Who would have thought that, at its birth 70 years ago, the NHS would still be standing today? That’s quite some achievement – and back in 1948, life expectancy was only 66 for men and 71 for women; 70 years later, it’s 77 for men and 81 for women.
So, we’re certainly living longer now; but our quality of life has to be considered too, and in many cases, that’s not looking as good. In fact, some have taken to calling our National Health Service a National Illness Service instead. But we’re more aware than ever that health is more than just physical wellness; we have to take the whole person into account. There’s nothing else on Earth like our NHS, but that doesn’t mean we shouldn’t learn from the rest of the world.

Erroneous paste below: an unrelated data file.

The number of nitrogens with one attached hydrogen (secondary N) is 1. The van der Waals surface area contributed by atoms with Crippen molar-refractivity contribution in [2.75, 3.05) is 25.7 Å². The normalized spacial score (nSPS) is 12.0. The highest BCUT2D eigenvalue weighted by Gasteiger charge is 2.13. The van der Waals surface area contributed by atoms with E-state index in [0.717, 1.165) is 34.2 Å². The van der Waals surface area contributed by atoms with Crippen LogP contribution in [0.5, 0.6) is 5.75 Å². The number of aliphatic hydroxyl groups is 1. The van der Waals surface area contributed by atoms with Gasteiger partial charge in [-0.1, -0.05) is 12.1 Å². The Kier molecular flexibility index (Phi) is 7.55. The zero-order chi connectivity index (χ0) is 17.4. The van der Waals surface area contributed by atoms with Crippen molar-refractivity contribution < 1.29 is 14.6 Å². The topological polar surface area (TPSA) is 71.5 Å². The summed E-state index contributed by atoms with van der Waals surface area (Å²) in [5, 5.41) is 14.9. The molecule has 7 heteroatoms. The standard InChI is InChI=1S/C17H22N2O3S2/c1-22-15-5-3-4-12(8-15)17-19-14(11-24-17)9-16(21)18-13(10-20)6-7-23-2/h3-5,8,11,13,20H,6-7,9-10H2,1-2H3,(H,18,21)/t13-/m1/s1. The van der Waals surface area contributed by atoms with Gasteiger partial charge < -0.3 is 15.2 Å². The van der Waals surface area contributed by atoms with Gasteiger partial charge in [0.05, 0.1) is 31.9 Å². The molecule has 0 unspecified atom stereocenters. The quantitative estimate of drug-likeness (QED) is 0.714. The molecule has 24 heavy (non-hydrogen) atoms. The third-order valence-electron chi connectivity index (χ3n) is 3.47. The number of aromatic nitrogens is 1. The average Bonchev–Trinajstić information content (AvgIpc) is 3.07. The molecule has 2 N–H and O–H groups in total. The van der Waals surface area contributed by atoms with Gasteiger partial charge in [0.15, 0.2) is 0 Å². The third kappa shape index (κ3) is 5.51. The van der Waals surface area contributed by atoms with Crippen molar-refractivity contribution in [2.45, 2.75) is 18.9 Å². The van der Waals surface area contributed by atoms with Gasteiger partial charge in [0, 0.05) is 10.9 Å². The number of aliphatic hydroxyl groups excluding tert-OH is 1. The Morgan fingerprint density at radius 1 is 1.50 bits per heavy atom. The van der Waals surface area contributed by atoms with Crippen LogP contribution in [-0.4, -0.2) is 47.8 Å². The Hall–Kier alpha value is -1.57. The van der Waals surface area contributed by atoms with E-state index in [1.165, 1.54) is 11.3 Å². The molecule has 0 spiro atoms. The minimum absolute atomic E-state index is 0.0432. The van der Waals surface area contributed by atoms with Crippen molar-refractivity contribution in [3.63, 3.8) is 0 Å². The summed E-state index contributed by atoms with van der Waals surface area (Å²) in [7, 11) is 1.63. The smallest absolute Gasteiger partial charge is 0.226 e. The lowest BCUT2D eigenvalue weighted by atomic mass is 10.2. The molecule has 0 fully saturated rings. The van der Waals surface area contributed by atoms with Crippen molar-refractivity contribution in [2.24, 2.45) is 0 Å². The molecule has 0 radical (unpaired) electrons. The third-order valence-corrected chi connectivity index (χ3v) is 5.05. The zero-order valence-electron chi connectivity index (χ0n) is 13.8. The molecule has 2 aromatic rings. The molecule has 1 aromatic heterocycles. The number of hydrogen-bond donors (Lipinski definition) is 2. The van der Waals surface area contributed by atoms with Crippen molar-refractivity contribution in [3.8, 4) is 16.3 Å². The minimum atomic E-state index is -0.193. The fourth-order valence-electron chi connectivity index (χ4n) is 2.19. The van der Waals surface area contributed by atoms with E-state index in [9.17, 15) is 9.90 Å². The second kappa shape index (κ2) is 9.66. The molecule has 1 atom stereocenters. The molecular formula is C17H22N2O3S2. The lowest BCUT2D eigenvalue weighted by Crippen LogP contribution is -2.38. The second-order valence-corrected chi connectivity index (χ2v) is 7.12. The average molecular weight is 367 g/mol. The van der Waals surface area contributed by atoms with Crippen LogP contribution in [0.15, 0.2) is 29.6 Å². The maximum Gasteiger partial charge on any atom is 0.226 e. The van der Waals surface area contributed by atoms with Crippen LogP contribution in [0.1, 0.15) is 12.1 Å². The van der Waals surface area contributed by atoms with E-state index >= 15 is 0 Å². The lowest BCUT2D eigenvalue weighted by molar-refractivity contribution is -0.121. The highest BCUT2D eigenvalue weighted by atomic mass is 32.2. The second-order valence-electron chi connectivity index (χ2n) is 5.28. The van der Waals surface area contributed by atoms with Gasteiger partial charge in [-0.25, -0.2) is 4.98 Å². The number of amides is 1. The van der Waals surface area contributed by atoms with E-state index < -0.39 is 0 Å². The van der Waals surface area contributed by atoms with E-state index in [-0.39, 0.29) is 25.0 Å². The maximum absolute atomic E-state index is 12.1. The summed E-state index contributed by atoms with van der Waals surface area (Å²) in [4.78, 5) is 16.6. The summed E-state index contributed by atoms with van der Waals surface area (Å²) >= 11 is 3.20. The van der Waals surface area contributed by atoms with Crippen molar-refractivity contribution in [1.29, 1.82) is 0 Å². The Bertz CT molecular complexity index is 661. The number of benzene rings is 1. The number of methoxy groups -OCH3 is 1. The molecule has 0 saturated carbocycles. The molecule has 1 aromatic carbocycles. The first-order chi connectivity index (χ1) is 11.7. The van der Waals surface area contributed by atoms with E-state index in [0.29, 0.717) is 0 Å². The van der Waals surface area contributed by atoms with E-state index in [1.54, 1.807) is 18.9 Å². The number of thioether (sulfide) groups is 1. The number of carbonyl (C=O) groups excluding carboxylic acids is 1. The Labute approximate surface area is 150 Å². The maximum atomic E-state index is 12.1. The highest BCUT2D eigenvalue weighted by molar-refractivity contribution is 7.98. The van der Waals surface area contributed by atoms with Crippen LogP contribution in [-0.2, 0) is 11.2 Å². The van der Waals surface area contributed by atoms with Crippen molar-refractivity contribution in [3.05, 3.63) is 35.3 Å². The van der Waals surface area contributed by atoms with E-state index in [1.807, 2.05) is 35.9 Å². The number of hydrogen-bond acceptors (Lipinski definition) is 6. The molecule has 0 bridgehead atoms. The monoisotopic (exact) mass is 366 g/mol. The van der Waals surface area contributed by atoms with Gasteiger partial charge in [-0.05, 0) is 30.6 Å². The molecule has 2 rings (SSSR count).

We constantly hear stories from frustrated staff, carers, and patients about how often the systems of the NHS are getting in the way of real care and recovery. Recently, I was talking with the Chief Inspector of Hospitals, who told me that the best services were the ones that didn’t focus on meeting targets (like patients being seen within four hours), but instead focused on the people. And in those services, the hitting of targets then happens as a happy by-product.
Lastly, we must not think that the success of the NHS lies solely in the hands of the hospitals, the doctors and the nurses. Next week, we’ll be announcing the winners of the FaithAction Faith and Health Award – exemplary faith-led provisions that are helping to make the NHS a success. It makes sense that healthcare can only work if social care and communities are able to do their bit too.
The truth remains that a problem becomes a crisis when there is no-one to talk to. Do you have someone to talk to if a problem hits in the middle of the night? Could you be that ‘someone’ for someone else? The NHS and the welfare state cannot replace family, faith, or community, but it definitely can be a great partner to it.